I suspect no one will have the courage to step up and admit their response was overly harsh and heavy-handed. However, it shouldn’t be too much to ask that someone assure Team A families that despite how it looks to the outside world, our children will be safe, well cared for and possibly even taught something during these two weeks.

It appears Seattle Public Schools’ allegiance is first to their legal department.

— Lisa Boeckh, Seattle

Special ed versus general ed: fighting for all students instead

I found myself shocked and dismayed by a recent Times article reporting two special-education teachers at Green Lake Elementary School suspended for refusing to give the Washington Alternative Assessment System (WAAS) to six students.

I lack details beyond those provided in the article and, therefore, am hesitant to pronounce where fault lies. However, it cannot be overlooked that a 10-day suspension seems to benefit no one, least of all the children being served.

After all, these two teachers work with profoundly disabled children and, by the very nature of their work, have skills that are not easily replaced. Beyond the specifics of this incident, it appears necessary that the district review its regulations, making sure all staff involved understand the regulations and are aware of the implications of violating them.

That said, what is even more disturbing to me is the level of invective directed by some individuals against students served by special education on the public-feedback venue of The Times’ Web site. A number of comments were downright offensive, and many demonstrated a level of ignorance regarding children with disabilities that was frankly startling.

How is it possible in this day and age — and especially in a place as “progressive” as Seattle — that someone can say their child is worth more than another because their child does not have a disability? How can they advocate the removal of children with more severe disabilities from public schools?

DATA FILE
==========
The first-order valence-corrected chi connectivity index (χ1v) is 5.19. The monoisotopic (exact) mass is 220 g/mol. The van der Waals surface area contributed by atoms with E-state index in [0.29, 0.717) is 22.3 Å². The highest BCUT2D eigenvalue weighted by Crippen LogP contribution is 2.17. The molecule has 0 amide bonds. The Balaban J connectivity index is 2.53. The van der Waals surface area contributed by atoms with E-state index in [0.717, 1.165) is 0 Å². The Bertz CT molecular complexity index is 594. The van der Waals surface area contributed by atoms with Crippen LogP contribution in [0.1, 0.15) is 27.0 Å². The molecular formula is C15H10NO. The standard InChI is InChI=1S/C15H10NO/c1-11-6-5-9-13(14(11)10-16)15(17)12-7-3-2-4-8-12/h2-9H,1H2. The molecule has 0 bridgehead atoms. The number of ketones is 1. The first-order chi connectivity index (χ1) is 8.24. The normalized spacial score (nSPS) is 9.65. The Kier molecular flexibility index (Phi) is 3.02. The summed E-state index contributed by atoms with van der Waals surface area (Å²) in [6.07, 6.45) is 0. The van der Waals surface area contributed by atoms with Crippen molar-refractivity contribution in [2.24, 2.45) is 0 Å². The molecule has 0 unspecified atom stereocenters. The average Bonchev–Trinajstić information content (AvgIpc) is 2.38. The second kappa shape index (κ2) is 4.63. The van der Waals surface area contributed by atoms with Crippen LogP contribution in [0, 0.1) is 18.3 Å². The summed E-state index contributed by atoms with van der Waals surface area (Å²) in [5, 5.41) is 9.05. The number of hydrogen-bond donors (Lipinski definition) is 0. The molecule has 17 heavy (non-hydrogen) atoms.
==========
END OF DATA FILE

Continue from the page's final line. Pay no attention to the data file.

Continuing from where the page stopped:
Perhaps I’m naive, but I thought the civil-rights movement effectively discredited the notion of “separate but equal.”

One argument is children served by special education take precious public funds away from general education. On the contrary, children with disabilities bring additional funds to the schools they attend. According to the Funding Washington Schools Web site, $4,899 was allotted for every general-ed student in the 2007-8 school year; an additional $4,362 was allotted for each student in special ed.

The extra funding for the students in special education comes from state and federal sources and is not taken away from general-ed students.

In addition, school districts can apply for “safety net” funds to help with high-cost students. Under the site-based management approach of Seattle Public Schools, up until now each building has largely determined the allocation of its resources, opening the possibility for special-ed funds to be designated for purposes other than special education.

Public education is failing all students — general and special-ed alike. We are in this together and need to join forces to press our elected officials and school administrators for true “excellence for all.”

— Janet Anderson, Special Ed PTSA president, Seattle